If you’re raising your kids Jewish but you or your partner are from a different faith (even if neither of you observe Christmas), you might be experiencing a barrage of requests from your child. Maybe they’re asking about getting a Christmas tree or Christmas decorations, or hanging stockings in preparation for a visit from Santa. If you’ve decided to include any of these rituals in your family, that’s great and we’re not here to judge. But we know many of you who have decided you’re not celebrating Christmas in your homes are struggling with how to answer these questions from your kids. (If you are still figuring out what you want to celebrate and how, here are some guiding questions to discuss with your partner.)
I’m experiencing this myself with my 4-year-old, and I know that what often feels like the easiest, quickest reply is to explain that we celebrate Hanukkah, not Christmas, and Hanukkah is amazing! Hanukkah is so special! Think of all the fun things we can do for Hanukkah! Who needs Christmas?
Why did Hanukkah become such a commercialized holiday anyway? Because parents didn’t want their kids to feel left out of Christmas. I get it.
And yet I find myself cringing at my own response. Yes, Hanukkah falls in the same month as Christmas. Trying to use this one Jewish holiday to compete with the most major Christian one doesn’t feel like the answer—especially if you want to teach your kids to appreciate their other family members’ religions and Christmas itself.
In answering the age-old question: Why can’t we have insert-Christmas-ritual? The answer can essentially be “because we don’t celebrate Christmas,” not “because we celebrate Hanukkah.” See the difference?
For those of you struggling with this dynamic, especially with small kids who are still learning what religion even is, here are some ideas of ways to respond to these repeated requests while respecting Christmas and your Christmas-celebrating family members, and not using Hanukkah as a weapon.
Answer #1: Because we celebrate Jewish holidays in our home. We’ve got our own holidays, such as Rosh Hashanah (the Jewish New Year), Hanukkah, Purim (when we dress up and eat hamantaschen cookies) and Shabbat (when we light candles and eat challah). Some of your friends—and some of our very close relatives who we love so much—celebrate Christmas and this is a big holiday for them. We have our own big holidays.
Answer #2: Christmas is not a Jewish holiday, but we can help [name family member who celebrates Christmas] to celebrate. We can go with them to [name Christmas ritual] or Zoom with them on Christmas day to see how they celebrate and wish them a merry Christmas. And the next time we’re celebrating a Jewish holiday, we can share it with them.
Answer #3: Santa doesn’t come to our house because he’s a part of celebrating Christmas and we don’t celebrate Christmas in our house. He might be a special part of your friend/cousin/other family member’s Christmas celebration and we can help them celebrate just like we help other people celebrate their birthdays.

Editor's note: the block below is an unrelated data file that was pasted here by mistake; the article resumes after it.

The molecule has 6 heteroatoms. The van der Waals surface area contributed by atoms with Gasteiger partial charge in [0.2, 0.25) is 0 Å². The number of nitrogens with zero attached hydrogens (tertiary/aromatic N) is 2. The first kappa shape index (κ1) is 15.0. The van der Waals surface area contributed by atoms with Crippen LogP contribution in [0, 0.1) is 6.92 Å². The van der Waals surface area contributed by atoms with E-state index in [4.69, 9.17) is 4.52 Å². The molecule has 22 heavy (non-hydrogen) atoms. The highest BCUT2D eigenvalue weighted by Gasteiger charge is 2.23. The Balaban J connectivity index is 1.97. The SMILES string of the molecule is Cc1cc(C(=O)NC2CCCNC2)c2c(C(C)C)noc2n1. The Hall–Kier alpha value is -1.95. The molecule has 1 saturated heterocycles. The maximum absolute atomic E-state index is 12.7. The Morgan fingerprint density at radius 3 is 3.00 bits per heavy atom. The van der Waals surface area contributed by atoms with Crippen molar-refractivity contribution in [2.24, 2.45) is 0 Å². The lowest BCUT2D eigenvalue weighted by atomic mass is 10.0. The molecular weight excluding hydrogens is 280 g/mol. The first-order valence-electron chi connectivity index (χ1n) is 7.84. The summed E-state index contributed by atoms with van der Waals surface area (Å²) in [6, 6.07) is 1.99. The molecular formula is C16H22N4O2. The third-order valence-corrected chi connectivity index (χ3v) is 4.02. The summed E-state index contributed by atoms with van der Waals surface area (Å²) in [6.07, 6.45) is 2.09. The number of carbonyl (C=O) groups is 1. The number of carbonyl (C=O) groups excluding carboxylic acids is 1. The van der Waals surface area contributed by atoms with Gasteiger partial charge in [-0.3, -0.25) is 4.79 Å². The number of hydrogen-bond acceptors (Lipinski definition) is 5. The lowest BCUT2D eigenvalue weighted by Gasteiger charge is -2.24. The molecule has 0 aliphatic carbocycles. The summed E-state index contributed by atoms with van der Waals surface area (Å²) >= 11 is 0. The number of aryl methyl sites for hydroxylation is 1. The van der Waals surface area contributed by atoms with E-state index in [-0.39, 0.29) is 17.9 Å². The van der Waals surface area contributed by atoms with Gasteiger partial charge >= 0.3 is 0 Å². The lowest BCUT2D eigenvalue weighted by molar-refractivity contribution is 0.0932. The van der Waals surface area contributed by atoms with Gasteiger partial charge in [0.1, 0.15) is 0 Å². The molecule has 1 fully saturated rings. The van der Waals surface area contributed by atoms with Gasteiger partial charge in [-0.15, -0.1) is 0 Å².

Answer #4: We celebrate Christmas by (insert ritual you observe, like going to Grandma’s for Christmas dinner, or going to your cousin’s Christmas party or baking Christmas cookies with Daddy), but we don’t have a Christmas tree (or whatever it is you don’t do) because we’re Jewish. We have a lot of fun helping our family members celebrate their holiday of Christmas, but it’s not a holiday we celebrate in our house. We have other holidays in the winter, spring and fall.
Potential Follow-up: But Mommy isn’t Jewish. Why can’t we have a tree/Santa/decorations for her?
Answer: You’re right, and Christmas is Mommy’s holiday, but we decided to only celebrate Jewish holidays in our home. There are lots of ways for us to help Mommy celebrate, but we decided we’re not having a tree.
Of course it’s never as simple as responding to this question once, especially with younger kids. They’ll bring it up repeatedly and you’ll need to provide different versions of the same response. But I hope this shift in thinking is helpful. I know it has been for me. There are ways to talk about Christmas without hyper-focusing on Hanukkah as the alternative.
Remember to listen to your kids with understanding and compassion. Not having Santa visit your house—even though he visits their cousins’ and friends’ houses—can be really hard for a child to handle or understand. But remember that it’s OK to be firm. As with many issues, if you and your partner have made a joint decision about how you’re going to do something (such as not having a Christmas tree), you don’t have to give into your child’s constant begging for change. Even if it feels that, in this case (as it does so often), it’s easier to just give in and do what your child wants or make it feel more fair (hype up Hanukkah), stay grounded and strong.
As parents, decisions like what holidays you do and don’t want to celebrate, and how you do and don’t want to celebrate them, is up to you. Have confidence in what you and your partner have decided is best for your family at any given time. Good luck and happy holidays!
Need an interfaith-friendly holiday card? We solved that conundrum, too!